Taxi firms could be forced to up their prices by a fifth as Uber calls for cabbies across the country to pay VAT on their journeys.
A High Court hearing is expected to be handed down this week after the ride-hailing giant sued Sefton Council about VAT terms operating outside of London.
Since the 1970s, private hire journeys have not been eligible for VAT as the driver was treated as the principal for tax purposes, and their earnings fell below the required threshold.
However, a series of rulings have raised question marks over this situation.
Not only did a Supreme Court ruling find that taxi contracts exist between passengers and operators, rather than with drivers, but a 2021 High Court ruling found that London private hire vehicle (PHV) operators must contract directly with passengers to provide the journey.
This meant that Uber, as a VAT-registered firm, must pay VAT on every taxi ride in the capital and make significant business model changes.
Uber told City A.M that it had completed the changes as required by law, but said that it “considers that the PHV regulation in the rest of England, Wales and Northern Ireland is substantially the same as London, so Uber applied these changes across the UK.”
This week’s hearing is a matter of contractual law expanding beyond London, and whether a licensed operator who accepts a booking is required to enter as principal into a contractual obligation with that passenger – meaning they must pay the 20 per cent levy on each journey.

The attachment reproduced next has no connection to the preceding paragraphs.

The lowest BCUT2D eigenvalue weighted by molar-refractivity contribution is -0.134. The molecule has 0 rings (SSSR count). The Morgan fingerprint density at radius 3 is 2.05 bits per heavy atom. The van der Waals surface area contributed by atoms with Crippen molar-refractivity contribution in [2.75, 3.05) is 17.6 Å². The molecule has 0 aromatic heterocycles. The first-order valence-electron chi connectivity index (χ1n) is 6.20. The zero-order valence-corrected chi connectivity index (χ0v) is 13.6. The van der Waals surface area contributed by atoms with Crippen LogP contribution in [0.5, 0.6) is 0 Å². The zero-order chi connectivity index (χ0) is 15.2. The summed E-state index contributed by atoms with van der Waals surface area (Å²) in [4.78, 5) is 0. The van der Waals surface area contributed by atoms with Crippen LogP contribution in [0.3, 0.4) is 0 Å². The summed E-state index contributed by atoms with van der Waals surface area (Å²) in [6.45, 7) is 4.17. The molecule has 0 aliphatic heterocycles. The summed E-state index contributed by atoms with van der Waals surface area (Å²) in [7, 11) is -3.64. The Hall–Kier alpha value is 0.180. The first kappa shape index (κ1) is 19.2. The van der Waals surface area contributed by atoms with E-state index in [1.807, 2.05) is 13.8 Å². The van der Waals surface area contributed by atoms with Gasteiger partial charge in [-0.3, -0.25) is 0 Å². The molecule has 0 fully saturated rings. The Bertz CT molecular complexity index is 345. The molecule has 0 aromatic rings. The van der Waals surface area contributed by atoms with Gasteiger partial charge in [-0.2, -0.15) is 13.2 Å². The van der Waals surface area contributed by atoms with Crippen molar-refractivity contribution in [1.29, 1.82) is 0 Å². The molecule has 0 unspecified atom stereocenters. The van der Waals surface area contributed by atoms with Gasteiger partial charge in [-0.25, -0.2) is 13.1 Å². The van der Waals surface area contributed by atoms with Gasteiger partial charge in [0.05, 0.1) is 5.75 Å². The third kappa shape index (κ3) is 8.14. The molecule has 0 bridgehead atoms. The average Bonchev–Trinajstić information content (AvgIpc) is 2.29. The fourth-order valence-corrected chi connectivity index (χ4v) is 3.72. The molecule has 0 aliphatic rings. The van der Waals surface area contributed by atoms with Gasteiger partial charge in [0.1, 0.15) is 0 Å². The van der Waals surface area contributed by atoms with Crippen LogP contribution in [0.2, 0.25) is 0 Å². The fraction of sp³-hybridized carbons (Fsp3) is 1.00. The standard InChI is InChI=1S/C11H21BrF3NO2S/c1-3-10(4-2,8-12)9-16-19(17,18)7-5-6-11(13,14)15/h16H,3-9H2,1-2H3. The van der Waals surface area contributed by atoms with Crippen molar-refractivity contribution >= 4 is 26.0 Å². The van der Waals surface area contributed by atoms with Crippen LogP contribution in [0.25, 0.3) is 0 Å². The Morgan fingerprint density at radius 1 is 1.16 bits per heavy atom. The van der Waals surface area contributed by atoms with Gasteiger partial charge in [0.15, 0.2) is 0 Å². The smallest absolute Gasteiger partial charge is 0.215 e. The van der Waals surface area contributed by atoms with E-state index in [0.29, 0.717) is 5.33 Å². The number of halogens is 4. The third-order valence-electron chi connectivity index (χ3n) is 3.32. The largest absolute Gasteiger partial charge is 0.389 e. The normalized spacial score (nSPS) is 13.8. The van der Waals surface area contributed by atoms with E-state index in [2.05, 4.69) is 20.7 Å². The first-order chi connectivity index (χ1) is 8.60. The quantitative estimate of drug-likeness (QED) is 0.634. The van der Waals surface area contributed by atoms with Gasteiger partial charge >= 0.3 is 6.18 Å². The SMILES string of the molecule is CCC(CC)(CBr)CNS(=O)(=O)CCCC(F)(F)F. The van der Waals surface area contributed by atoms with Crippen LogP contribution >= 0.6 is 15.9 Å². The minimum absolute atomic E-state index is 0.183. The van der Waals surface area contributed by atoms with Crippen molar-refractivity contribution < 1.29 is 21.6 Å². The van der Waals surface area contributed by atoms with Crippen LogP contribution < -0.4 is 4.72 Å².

If the court rules in favour of Uber, it could mean that all taxi bookings, for all operators around the country, would see an automatic hike in fares, placing additional regulatory burden on operators of all sizes.
The reaction has been mixed, especially as the cost of living and energy crisis continues to batter household budgets.
“As a driver, it feels like a double-hit. We’ve already had to raise fares as a result of fuel prices, and another hike would be really quite worrying for the communities we service,” Gareth Cadwallader, a taxi driver in Shrewsbury told City A.M.
“A 20 per cent increase would hit the ordinary working people, who use cabs the most, the hardest.”
Conservative MP for Solihull Julian Knight also raised concerns with the Chancellor of the Exchequer earlier this month about the impact on prices.
The government said it currently has no plans to introduce a new charge, but would be “closely monitoring ongoing deliberations by UK courts that may inform the VAT treatment of taxis and PHVs”.
A decision from the court is expected to be handed down on 4 November.